Shields was the consensus number three starting pitcher on the market behind Max Scherzer and Jon Lester. The conventional wisdom held that Scherzer was going to be the last of the big three to sign because of his demands and his representation. It followed that Lester would set the Shields market. When Lester signed his six-year, $155 million deal with the Cubs, it seems that the Shields team would shoot for just under that mark.

Of course, even without the benefit of hindsight, that’s folly. Working against Shields is the perception he’s not a true “ace.” And perhaps more importantly isn’t a perception, it’s a fact – he’s older than Lester by two years. Just as important in my mind was his October performance, which was less than encouraging. And then there’s the fact the next year’s class of free agent starting pitchers is absolutely loaded. Loaded. Teams are probably more than willing to skip spending this year if it means bagging one of the top starters next winter.

On the issue of an “ace,” who cares? By any estimation, Shields was the third most desirable starting pitcher on the market and he’s going to make the third most money of those who signed new contracts this winter. Shields isn’t an elite pitcher, but he’s a damn good one, who stacks up against just about any starter in the game. If I ran a team, I’d certainly try to get him on the roster. At least for the next two seasons.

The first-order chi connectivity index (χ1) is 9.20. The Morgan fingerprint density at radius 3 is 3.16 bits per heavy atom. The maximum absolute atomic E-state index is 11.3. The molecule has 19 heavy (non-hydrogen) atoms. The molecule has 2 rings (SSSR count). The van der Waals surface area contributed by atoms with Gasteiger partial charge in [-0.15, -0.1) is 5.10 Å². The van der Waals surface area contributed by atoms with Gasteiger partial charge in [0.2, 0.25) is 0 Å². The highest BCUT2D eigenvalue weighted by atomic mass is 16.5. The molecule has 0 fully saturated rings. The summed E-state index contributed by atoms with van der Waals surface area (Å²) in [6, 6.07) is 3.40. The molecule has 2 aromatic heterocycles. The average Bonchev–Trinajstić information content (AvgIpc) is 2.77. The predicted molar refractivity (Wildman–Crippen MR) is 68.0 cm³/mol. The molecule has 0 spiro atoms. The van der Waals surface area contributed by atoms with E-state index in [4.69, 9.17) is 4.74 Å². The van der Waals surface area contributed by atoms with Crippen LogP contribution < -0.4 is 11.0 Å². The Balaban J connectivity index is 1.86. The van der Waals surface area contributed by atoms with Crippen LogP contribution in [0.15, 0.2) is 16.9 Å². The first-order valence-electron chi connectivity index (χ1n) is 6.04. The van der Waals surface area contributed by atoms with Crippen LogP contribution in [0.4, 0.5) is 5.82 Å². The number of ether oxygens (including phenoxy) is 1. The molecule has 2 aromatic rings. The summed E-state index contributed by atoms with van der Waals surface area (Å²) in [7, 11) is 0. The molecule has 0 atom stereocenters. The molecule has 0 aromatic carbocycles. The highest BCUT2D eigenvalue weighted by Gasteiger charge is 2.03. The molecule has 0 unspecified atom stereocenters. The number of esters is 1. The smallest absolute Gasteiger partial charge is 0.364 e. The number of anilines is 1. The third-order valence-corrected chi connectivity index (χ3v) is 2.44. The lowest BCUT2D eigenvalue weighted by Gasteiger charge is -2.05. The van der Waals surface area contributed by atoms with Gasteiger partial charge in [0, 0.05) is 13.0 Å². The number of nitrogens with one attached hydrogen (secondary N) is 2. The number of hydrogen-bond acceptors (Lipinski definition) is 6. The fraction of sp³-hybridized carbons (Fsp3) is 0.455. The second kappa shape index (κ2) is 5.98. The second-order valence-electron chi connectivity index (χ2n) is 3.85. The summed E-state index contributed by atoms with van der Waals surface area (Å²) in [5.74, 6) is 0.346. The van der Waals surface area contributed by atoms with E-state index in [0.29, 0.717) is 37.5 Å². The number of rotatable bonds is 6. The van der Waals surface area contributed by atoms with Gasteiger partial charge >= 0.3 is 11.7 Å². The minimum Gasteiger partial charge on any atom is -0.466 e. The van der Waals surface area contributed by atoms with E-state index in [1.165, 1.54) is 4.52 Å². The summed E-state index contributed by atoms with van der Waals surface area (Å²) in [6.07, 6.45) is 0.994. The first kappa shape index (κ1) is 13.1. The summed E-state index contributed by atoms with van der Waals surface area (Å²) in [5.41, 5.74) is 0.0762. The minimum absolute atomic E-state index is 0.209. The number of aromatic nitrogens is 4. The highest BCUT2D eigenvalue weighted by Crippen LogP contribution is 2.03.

It turns out no team was willing to pay Shields past his age 36 season. Not for the big bucks he was seeking. Front offices are getting smarter with how they spend their money. Passan argues that had Shields lowered his demands early in the winter and asked for four years, that would have accelerated his process. That makes all kinds of sense. Hell, the bidding could have become so ferocious, maybe Shields could have squeezed a fifth year out of some team who decided they just had to have him. As it was, teams didn’t even consider him because they didn’t like the opening price.

In the end, Shields gets to pitch for a team in the National League, in the most pitcher-friendly park in the league, and close to his home. And he gets to cash checks totaling $75 million. If that’s bungling, sign me up.

I like the Shields contract with the Padres. It’s a good deal for both sides and gives them a shot to get into October. I’m not thrilled with four years, but I’d bet the team will get solid value out of the first three. And I like Shields on that team. Their defense… Yeah. Someone will need to catch the ball.